Amblyopia, more commonly known as lazy eye, is an eye condition characterized by decreased vision capabilities unrelated to an eye disease. This state is unaffected by the donning of contact lenses or corrective lenses. The most typical causes of amblyopia are anisometropia (differing prescriptions/vision in each eye), cataracts, trauma, lid droop or other conditions that cause a blockage in the eye, or constant strabismus (regular turning of one eye). However, anything that impedes clear vision in one eye or the other during the crucial period (birth to six years old) can result in amblyopia.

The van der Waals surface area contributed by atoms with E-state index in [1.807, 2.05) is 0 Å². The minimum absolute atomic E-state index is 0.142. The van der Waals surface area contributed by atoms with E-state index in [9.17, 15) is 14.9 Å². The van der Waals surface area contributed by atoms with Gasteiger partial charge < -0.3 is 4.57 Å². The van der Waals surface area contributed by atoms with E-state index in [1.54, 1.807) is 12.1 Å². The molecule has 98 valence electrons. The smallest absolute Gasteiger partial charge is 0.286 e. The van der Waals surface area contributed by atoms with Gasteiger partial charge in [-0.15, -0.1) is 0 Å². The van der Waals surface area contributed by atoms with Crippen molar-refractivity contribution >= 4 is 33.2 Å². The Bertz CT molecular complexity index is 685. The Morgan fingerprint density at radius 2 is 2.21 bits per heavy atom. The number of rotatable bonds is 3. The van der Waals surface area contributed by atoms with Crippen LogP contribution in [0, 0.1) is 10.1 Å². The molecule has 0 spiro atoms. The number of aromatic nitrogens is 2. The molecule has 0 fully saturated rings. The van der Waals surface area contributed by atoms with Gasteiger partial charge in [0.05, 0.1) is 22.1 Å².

The loss of vision that occurs with amblyopia is a result of things that are happening in the brain, so it is known as a neurologically active process. If one eye is able to see clearly and the alternate eye views a blur, the brain is able to ignore the eye with the impediment. It might also do this to protect against double vision. The suppression process can lead to a lasting decrease in vision capabilities for the blurry eye that is uncorrectable. It’s long been believed that children afflicted with amblyopia can’t be assisted after age seven, however, that has been disproved by recent studies. The practice of patching the unaffected eye is now considered to be subpar to vision therapy and current treatment methods combine minimal patching with other tactics intended to stimulate specific cells in the eye.